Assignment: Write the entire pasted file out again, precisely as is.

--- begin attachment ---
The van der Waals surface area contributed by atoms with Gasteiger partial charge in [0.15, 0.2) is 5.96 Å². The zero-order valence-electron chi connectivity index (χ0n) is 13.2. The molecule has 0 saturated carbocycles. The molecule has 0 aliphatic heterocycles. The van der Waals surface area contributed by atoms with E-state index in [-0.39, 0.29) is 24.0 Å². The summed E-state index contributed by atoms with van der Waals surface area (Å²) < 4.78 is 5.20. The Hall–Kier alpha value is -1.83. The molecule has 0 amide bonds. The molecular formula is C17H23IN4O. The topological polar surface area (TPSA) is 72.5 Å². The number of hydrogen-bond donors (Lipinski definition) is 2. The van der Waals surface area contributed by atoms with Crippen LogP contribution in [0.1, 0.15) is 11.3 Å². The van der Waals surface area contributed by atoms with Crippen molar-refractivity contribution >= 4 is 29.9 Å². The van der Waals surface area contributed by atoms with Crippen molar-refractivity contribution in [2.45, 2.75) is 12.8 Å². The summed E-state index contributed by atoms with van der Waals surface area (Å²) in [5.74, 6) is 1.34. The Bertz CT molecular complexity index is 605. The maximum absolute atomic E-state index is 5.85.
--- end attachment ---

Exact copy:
The van der Waals surface area contributed by atoms with Gasteiger partial charge in [0.15, 0.2) is 5.96 Å². The zero-order valence-electron chi connectivity index (χ0n) is 13.2. The molecule has 0 saturated carbocycles. The molecule has 0 aliphatic heterocycles. The van der Waals surface area contributed by atoms with E-state index in [-0.39, 0.29) is 24.0 Å². The summed E-state index contributed by atoms with van der Waals surface area (Å²) < 4.78 is 5.20. The Hall–Kier alpha value is -1.83. The molecule has 0 amide bonds. The molecular formula is C17H23IN4O. The topological polar surface area (TPSA) is 72.5 Å². The number of hydrogen-bond donors (Lipinski definition) is 2. The van der Waals surface area contributed by atoms with Crippen LogP contribution in [0.1, 0.15) is 11.3 Å². The van der Waals surface area contributed by atoms with Crippen molar-refractivity contribution >= 4 is 29.9 Å². The van der Waals surface area contributed by atoms with Crippen molar-refractivity contribution in [2.45, 2.75) is 12.8 Å². The summed E-state index contributed by atoms with van der Waals surface area (Å²) in [5.74, 6) is 1.34. The Bertz CT molecular complexity index is 605. The maximum absolute atomic E-state index is 5.85.